I’ve been looking forward to the coming year like that cartoon rabbit looks forward to Trix cereal.
Last year on the New Year, my friends and I all ate 12 grapes at the stroke of midnight. Believe it or not, we weren’t crazy and alcohol was not involved. Someone in our group was Spanish and said it was their custom to eat 12 grapes before the clock stops chiming at midnight. Beginning the year with a mouthful of grapes is supposed to lead to a year of prosperity.
Yeah, not so much. This past year has probably been the most difficult year of my life. I am typically a Pollyanna-on-Tigger-juice kind of girl and can handle disappointments with alacrity and grace (or at least I try to). However, this past year, a slew of prickly events made me feel like someone slipped some Eeyore tonic into my Trix-less cereal bowl. Fortunately, there is nothing like the light of a new year in the face of a dark one.
We love the New Year. We love to make noise, throw confetti, drink champagne and kiss each other at midnight. We love to sing “Auld Lang Syne” out of tune. We love to watch the 1070-pound Big Apple fall in Times Square. It’s fun to think of interesting reasons why we engage in such unusual customs. I always especially wondered what the Big Apple descent fascination was about. Does it have something to do with Isaac Newton getting hit on the head with that apple? Is it related to the Biblical “fall” and the whole Eve-serpent-apple thing? To me it always looked like a big sparkly golf ball that was blown up by a machine made by the Szalinskis (Honey I Blew Up the Sports Equipment perhaps?).
Despite all the fun stuff and contemplation about the fun stuff that occurs on the New Year, it is also a time for reflection:
The New Year is a time for looking over the past year and assessing our thoughts, words and behaviors. Did we grow in our spiritual journey? What did we accomplish? Did we engage in activities that were glorifying to God? Did we create more good ripples or bad ripples? These questions pertain not only to the big issues but also the little ones. Did we tear off our mattress tags or did we leave it well enough alone? I’m personally ashamed to say that I made popcorn and put the “this side up” face down.
Shedding the Old
The New Year is a time for shedding that old, scraggily skin. It makes me think of soft-shelled crabs. They are viewed as a delicacy because shortly after a crab sheds its skin, it begins rebuilding its shell. Therefore, crabs have to be caught right after they’ve molted to serve them up as soft-shells. The New Year is a great opportunity to do the same—to shed bad habits, regrets, bitterness, anger, hurt, confusion and all those feelings that negatively freckle our skin. Even Paul was up on the shedding: “But one thing I do: Forgetting what is behind and straining toward what is ahead” (Philippians 3:13, TNIV).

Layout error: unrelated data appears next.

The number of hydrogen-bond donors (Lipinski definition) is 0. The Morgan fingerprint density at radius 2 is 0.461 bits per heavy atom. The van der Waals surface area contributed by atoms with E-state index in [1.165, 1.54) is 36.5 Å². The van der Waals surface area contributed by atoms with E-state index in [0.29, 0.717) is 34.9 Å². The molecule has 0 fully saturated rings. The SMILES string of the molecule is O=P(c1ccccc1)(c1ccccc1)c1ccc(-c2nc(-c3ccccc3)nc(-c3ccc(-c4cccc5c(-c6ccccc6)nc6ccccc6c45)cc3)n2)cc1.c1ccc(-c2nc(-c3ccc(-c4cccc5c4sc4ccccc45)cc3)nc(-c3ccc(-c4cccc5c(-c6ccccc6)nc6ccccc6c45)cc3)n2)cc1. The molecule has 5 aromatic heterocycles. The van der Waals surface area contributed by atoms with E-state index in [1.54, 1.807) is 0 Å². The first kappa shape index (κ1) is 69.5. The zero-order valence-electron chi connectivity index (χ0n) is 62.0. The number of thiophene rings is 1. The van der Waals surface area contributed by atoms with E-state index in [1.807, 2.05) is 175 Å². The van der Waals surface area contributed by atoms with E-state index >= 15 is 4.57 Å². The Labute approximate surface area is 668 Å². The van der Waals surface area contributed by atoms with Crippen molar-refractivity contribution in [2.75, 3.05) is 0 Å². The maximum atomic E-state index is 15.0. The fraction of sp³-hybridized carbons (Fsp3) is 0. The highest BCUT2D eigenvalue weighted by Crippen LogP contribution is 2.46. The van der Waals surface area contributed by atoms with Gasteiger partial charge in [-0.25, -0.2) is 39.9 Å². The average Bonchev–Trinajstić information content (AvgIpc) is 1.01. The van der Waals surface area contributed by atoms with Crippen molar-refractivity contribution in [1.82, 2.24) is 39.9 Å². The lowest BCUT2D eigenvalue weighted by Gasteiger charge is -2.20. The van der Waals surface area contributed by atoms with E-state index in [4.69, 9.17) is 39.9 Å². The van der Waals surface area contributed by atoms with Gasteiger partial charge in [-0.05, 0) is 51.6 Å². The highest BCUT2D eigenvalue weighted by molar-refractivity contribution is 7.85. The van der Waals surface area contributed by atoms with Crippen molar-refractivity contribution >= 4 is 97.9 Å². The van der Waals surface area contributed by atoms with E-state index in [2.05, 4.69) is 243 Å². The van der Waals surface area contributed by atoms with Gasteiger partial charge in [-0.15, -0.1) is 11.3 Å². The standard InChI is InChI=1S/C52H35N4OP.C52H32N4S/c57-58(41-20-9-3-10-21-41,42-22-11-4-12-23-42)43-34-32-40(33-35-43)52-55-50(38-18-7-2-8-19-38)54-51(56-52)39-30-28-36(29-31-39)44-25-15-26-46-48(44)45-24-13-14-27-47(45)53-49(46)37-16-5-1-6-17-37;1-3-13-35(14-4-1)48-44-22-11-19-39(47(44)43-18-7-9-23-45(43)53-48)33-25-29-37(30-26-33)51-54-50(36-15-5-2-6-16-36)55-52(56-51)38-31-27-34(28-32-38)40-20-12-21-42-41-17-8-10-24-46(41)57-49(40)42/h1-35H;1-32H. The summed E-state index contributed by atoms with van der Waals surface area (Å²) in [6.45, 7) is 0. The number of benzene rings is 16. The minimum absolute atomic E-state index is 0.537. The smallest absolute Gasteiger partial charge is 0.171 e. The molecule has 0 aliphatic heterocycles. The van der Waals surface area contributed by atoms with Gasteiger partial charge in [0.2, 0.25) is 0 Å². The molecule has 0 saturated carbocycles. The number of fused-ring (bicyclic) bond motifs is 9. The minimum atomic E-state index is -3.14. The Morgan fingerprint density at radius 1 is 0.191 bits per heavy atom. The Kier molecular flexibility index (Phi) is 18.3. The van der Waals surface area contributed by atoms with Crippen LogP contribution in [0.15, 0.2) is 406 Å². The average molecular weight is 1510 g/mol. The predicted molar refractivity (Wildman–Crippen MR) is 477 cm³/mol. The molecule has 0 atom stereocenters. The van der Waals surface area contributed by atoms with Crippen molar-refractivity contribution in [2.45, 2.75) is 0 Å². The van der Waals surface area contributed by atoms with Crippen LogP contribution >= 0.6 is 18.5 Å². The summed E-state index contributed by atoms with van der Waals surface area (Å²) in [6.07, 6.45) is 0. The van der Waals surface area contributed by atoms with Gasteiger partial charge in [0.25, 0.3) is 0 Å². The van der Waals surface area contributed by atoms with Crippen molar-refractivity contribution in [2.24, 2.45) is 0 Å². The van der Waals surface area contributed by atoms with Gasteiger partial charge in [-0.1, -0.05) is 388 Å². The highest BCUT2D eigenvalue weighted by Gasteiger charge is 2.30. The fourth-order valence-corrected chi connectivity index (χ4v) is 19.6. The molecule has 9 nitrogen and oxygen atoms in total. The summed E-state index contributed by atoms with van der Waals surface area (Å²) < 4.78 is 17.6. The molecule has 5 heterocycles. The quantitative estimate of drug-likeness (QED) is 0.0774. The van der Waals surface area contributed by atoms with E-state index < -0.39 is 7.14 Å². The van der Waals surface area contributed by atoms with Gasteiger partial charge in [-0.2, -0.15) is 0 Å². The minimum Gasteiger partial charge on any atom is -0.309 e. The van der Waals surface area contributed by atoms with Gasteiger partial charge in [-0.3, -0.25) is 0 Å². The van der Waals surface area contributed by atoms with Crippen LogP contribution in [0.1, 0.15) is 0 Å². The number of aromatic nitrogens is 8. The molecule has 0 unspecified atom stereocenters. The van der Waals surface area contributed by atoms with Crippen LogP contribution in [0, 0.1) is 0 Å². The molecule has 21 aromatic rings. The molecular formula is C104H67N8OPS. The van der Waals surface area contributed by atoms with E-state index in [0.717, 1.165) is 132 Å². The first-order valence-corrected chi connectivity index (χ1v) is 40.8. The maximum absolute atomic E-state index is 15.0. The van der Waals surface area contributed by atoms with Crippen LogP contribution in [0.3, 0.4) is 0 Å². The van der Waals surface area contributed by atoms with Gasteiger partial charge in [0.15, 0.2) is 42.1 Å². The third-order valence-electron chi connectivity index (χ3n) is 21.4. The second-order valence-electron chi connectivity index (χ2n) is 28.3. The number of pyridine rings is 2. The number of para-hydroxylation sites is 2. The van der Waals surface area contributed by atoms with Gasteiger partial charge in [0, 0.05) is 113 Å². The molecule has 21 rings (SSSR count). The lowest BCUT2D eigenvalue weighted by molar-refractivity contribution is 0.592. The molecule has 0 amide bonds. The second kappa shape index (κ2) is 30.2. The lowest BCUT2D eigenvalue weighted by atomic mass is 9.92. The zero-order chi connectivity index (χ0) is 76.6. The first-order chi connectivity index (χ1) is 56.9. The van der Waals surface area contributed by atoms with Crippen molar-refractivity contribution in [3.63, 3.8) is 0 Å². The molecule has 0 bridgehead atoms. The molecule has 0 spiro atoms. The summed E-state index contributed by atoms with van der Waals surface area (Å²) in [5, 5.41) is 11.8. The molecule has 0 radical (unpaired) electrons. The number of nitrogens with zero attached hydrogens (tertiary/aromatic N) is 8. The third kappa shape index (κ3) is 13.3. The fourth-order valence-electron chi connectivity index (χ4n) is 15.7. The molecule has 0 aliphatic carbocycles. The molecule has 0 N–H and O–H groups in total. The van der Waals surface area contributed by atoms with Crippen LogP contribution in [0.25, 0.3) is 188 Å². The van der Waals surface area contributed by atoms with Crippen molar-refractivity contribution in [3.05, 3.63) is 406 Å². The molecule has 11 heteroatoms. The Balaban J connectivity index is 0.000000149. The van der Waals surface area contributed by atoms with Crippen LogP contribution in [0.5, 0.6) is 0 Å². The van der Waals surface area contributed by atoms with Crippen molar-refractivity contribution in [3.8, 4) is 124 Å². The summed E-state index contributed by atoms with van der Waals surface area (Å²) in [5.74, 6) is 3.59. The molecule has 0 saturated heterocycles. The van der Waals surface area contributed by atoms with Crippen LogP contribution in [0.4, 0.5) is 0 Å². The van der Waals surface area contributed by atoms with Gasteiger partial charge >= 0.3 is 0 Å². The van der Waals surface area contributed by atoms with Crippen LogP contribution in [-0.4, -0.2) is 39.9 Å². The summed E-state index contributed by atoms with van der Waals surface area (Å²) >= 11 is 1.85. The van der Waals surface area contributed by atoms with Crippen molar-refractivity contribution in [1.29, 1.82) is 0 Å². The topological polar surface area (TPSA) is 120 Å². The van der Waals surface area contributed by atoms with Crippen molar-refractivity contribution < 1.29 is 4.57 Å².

Making Things New
The New Year is a time for making things new—for resolving to change and rebuild a stronger skin. It would be nice if they sold that stuff at the store, but alas, it is ironically something we’ve got to build on the inside. Despite the annoying weight-loss campaigns, the most important resolution is to improve our relationship with our Lord because He’s the one that will enact the change in us: “I am making everything new!” (Revelation 21:5, TNIV).
As we all know, however, resolutions often fizzle faster than a wicked witch in a typhoon. Fortunately, there are resolution de-fizzling tips.
First, we need to make realistic goals. Now while some goals are sweet and all, it is just not realistic to meditate and pray six hours a day, read all the red-colored lines in the Bible daily, help every elderly person across the street, make every baby smile, save world hunger, end homelessness, foster peaceful relations between all nations and stop global warming while raising a perfect family with Ivy-league bound children and a well-trained terrier, succeeding vocationally and making enough money in the stock market to help the orphans in Romania. With those unlikely aspirations, we are only bound to get frustrated and quit altogether. A realistic goal, in contrast, would be to have a daily 20-minute quiet time with the Lord.
Second, we need to have definable goals that we can monitor. If your plan is to have a quiet time daily, then mark aside 20 minutes in your planner for each day of the week. In fact, it would be even better to have a calendar on your refrigerator showing your goals and progress so it is visible and so your loved ones can help keep you accountable. And when you have completed each daily goal, you can cross them out, which is a super-fantastic feeling. Moreover, rewarding yourself for meeting your goals is also effective in keeping yourself aligned. If you complete all your quiet times for a week, for instance, you can treat yourself to an ice cream flavor of your choice or some Trix cereal perhaps.
While all those tips are effective, there is really only one thing you need to stick to your resolutions: Commit to the Lord whatever you do, and your plans will succeed (Proverbs 16:3). That’s really all folks.